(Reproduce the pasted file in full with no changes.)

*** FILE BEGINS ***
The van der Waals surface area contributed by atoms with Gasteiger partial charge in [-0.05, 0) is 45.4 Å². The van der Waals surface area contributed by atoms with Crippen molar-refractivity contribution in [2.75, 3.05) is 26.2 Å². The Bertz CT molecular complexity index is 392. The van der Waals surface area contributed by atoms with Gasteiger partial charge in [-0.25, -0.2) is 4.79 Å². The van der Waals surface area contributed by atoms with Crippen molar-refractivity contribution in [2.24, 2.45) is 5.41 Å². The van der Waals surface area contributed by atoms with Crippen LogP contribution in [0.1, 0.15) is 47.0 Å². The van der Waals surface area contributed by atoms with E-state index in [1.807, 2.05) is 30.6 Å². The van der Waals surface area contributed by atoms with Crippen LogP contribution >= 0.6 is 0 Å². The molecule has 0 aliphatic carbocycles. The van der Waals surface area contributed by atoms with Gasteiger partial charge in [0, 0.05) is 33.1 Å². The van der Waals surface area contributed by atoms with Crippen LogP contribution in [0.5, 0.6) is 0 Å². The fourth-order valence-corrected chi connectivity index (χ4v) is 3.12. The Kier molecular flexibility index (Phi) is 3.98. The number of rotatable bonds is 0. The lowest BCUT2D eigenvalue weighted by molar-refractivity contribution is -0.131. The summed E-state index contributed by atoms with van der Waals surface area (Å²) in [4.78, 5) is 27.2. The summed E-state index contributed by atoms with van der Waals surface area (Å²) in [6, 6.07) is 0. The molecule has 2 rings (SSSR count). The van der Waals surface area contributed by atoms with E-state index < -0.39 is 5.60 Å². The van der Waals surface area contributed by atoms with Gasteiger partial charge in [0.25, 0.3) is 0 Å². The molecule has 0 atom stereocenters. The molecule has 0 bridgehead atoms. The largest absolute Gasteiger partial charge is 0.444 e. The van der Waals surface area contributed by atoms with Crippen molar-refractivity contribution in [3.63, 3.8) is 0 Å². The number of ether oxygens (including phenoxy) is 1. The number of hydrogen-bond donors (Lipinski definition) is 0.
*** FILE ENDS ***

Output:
The van der Waals surface area contributed by atoms with Gasteiger partial charge in [-0.05, 0) is 45.4 Å². The van der Waals surface area contributed by atoms with Crippen molar-refractivity contribution in [2.75, 3.05) is 26.2 Å². The Bertz CT molecular complexity index is 392. The van der Waals surface area contributed by atoms with Gasteiger partial charge in [-0.25, -0.2) is 4.79 Å². The van der Waals surface area contributed by atoms with Crippen molar-refractivity contribution in [2.24, 2.45) is 5.41 Å². The van der Waals surface area contributed by atoms with Crippen LogP contribution in [0.1, 0.15) is 47.0 Å². The van der Waals surface area contributed by atoms with E-state index in [1.807, 2.05) is 30.6 Å². The van der Waals surface area contributed by atoms with Crippen LogP contribution >= 0.6 is 0 Å². The molecule has 0 aliphatic carbocycles. The van der Waals surface area contributed by atoms with Gasteiger partial charge in [0, 0.05) is 33.1 Å². The van der Waals surface area contributed by atoms with Crippen LogP contribution in [0.5, 0.6) is 0 Å². The fourth-order valence-corrected chi connectivity index (χ4v) is 3.12. The Kier molecular flexibility index (Phi) is 3.98. The number of rotatable bonds is 0. The lowest BCUT2D eigenvalue weighted by molar-refractivity contribution is -0.131. The summed E-state index contributed by atoms with van der Waals surface area (Å²) in [4.78, 5) is 27.2. The summed E-state index contributed by atoms with van der Waals surface area (Å²) in [6, 6.07) is 0. The molecule has 2 rings (SSSR count). The van der Waals surface area contributed by atoms with E-state index < -0.39 is 5.60 Å². The van der Waals surface area contributed by atoms with Gasteiger partial charge in [0.25, 0.3) is 0 Å². The molecule has 0 atom stereocenters. The molecule has 0 bridgehead atoms. The largest absolute Gasteiger partial charge is 0.444 e. The van der Waals surface area contributed by atoms with Crippen molar-refractivity contribution in [3.63, 3.8) is 0 Å². The number of ether oxygens (including phenoxy) is 1. The number of hydrogen-bond donors (Lipinski definition) is 0.